Wikipedia is the internet’s first stop for fast familiarization. Quartz has analyzed English-language Wikipedia data from 2014 to find out how the things people want to learn about change day to day. The interactive graphic below shows the top-viewed page for every day of last year.
Some top pages: Cher, Cremation, Daft Punk, Amazon.com, Denial, Impossible colors, Brown v. Board of Education.
Scroll down to view the results for the whole year. Click or tap on a square for more info. The darker colors indicate more pageviews. (There’s more explanation of the data below.)
Many of the top results follow big news events. The World Cup dominates most of June. Crimea takes the top spot in early March, soon after pro-Russian forces began taking control of the peninsula from Ukraine. The pages for well-loved celebrities spike after their namesakes die—Robin Williams and Philip Seymour Hoffman were viewed millions of times after their early deaths.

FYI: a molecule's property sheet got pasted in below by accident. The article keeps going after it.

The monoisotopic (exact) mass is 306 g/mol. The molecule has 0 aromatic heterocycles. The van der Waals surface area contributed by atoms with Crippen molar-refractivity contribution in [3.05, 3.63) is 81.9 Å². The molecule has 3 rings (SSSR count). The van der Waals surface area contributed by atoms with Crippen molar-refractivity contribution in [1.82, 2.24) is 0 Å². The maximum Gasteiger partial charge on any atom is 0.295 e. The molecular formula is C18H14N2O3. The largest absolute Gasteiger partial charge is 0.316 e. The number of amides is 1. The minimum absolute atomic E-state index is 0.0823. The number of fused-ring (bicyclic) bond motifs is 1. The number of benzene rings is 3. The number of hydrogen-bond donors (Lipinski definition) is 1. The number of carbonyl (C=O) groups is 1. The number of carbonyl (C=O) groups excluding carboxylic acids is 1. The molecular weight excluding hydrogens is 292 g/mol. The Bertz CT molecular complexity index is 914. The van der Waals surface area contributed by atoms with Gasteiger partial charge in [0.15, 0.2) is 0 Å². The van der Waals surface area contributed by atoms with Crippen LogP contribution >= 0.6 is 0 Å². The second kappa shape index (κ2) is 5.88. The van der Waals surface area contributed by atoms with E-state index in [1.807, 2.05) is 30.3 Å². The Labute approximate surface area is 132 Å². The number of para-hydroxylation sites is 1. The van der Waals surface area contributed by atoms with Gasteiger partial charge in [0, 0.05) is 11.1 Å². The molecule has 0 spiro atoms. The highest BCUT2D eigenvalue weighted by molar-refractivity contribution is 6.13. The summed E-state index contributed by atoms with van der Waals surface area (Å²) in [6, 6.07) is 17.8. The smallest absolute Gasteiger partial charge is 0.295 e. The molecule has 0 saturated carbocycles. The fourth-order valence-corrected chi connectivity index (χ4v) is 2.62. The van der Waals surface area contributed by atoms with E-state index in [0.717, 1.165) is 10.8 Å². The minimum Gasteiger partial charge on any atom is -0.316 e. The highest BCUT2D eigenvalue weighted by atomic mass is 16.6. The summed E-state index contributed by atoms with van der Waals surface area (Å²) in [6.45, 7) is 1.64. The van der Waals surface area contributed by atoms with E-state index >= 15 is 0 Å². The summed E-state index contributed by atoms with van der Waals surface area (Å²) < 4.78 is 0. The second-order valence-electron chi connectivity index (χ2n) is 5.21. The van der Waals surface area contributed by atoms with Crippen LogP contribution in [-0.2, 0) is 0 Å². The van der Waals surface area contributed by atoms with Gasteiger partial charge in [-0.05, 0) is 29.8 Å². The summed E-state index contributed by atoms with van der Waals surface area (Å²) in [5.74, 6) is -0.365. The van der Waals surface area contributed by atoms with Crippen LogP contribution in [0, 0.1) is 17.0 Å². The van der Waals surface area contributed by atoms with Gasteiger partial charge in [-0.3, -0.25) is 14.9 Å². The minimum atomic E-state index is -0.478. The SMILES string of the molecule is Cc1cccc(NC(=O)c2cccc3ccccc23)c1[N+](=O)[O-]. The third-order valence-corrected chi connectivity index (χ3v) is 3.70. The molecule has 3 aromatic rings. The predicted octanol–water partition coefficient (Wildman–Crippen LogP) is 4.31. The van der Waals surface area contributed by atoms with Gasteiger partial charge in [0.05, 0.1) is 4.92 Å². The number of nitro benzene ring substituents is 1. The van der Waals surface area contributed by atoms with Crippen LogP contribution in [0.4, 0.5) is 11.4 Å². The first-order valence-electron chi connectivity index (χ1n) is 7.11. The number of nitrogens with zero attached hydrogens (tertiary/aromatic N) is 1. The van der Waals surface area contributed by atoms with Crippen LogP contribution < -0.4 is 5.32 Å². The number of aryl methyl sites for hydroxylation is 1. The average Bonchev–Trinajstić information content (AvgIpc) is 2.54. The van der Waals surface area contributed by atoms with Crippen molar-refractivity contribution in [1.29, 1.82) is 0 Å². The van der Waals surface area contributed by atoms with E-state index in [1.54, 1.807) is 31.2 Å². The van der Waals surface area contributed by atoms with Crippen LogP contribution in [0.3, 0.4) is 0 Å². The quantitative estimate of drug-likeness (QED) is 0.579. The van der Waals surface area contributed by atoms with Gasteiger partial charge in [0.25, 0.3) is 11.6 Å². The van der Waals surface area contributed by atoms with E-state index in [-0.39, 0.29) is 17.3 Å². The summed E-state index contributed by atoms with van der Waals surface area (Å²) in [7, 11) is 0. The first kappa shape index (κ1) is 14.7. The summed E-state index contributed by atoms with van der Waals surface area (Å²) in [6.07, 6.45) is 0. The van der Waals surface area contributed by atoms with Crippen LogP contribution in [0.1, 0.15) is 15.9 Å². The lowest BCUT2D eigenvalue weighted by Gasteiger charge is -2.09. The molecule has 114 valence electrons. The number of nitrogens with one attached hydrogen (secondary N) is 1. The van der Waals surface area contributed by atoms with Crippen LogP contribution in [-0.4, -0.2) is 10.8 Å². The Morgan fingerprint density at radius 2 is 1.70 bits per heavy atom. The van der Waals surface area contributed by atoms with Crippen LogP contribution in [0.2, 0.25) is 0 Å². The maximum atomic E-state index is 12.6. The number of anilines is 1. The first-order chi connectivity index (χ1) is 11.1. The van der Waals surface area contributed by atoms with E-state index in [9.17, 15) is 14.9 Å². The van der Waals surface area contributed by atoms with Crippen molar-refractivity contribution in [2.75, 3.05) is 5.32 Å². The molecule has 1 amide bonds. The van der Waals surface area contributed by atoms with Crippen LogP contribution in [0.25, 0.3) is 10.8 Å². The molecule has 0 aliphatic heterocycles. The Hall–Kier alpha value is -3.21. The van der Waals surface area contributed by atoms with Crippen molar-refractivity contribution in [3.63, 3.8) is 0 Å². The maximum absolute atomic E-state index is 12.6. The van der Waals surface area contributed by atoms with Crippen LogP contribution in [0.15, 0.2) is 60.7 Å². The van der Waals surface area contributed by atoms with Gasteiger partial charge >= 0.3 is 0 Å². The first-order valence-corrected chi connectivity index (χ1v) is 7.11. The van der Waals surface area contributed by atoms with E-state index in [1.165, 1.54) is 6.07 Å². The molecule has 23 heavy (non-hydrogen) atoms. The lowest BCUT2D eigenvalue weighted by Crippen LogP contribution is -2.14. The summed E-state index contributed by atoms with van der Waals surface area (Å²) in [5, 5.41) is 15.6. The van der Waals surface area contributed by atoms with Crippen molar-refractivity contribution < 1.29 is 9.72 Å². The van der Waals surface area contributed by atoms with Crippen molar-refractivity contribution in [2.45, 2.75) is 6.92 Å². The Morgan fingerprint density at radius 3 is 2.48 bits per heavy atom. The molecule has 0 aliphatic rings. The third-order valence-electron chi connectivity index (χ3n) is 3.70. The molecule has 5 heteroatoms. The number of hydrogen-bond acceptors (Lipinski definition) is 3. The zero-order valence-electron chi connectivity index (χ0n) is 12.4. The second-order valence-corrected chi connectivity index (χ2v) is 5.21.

Some results are odd. Because the data measure pageviews and not unique visitors, they are subject to distortion from bots, or software that requests pages programatically. A software developer could accidentally write a bot that views a page tens of thousands of times instead of once. This helps explain the very large numbers of views for random pages like Malware and “Less (Unix),” as well as the entries for articles that don’t exist, such as “O. Gabriel”.
Others can simply be attributed to the unpredictability of the internet. “Impossible colors” is the top page on January 5, with nearly 100,000 views—probably the result of this Reddit post that answers the question, “Can you name one thing that is and will remain impossible?”
If you’d like to further explore 2014 according to Wikipedia, the full pageviews dataset is available on Quartz’s GitHub account.